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Title:Severed Heads and Martyred Souls: Crime and Capital Punishment in French Romantic Literature
Author(s):Poulosky, Laura Jean
Doctoral Committee Chair(s):Talbot, Emile J.
Department / Program:French
Degree Granting Institution:University of Illinois at Urbana-Champaign
Subject(s):Literature, Romance
Abstract:The introduction provides background information on the contributions of 18th-century writers to early 19th-century thought on the death penalty. The body of the dissertation investigates Romantic authors' common preoccupations with such issues as the psychology of prisoners, their judges, and the crowds at trials and executions; the necessity of expiation and the validity of society's vengeance against criminals; and the martyrdom of the condemned. A number of recurrent motifs in Romantic tales of death sentences are discussed, including the frequent use of the color red to evoke both past and future bloodshed; persistent foreshadowing that the protagonists' heads are doomed, which raises the question of human free will versus destiny; and references to the scheduled time of a past execution as a substitute for naming the bloody event itself. The conclusion treats some of the influences of early 19th-century texts on later works involving the death penalty, including the macabre short stories of Villiers de l'Isle-Adam and the engaged writing of Albert Camus. Thus, the dissertation demonstrates that reflecting upon the 19th-century treatment of capital punishment is important to scholars' understanding both of literary movements and of the political thought of our own time.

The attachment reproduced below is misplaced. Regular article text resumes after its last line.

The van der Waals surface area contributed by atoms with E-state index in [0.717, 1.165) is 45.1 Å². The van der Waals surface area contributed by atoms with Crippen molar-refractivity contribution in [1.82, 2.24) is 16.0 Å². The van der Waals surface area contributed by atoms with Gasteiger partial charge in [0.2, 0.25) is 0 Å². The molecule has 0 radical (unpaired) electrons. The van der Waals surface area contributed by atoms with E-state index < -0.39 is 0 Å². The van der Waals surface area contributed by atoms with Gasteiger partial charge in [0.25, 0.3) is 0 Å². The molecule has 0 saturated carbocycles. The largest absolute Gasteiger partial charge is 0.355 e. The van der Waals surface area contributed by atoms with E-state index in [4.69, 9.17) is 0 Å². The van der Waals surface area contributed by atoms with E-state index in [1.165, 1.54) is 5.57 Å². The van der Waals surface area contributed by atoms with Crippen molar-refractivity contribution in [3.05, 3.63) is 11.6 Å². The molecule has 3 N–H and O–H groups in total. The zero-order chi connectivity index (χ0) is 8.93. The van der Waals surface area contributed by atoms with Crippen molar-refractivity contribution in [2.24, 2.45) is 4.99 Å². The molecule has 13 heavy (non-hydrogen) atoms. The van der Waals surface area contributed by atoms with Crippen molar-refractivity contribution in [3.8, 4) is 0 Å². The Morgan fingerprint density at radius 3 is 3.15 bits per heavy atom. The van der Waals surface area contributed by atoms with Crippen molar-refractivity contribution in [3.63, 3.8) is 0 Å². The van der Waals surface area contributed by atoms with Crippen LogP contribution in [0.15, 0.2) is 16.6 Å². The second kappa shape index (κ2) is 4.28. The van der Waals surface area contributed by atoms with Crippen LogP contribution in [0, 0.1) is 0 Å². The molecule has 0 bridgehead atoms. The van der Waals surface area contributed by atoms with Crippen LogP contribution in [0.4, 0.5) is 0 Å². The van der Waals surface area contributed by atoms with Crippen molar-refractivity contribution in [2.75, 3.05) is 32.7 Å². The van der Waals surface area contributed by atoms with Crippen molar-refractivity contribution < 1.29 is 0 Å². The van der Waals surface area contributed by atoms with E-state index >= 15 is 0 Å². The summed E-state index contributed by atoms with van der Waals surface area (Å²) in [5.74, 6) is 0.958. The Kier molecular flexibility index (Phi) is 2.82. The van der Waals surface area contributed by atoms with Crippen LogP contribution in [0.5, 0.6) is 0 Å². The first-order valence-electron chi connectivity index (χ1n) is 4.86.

Issue Date:2001
Description:330 p.
Thesis (Ph.D.)--University of Illinois at Urbana-Champaign, 2001.
Other Identifier(s):(MiAaPQ)AAI3017185
Date Available in IDEALS:2015-09-28
Date Deposited:2001

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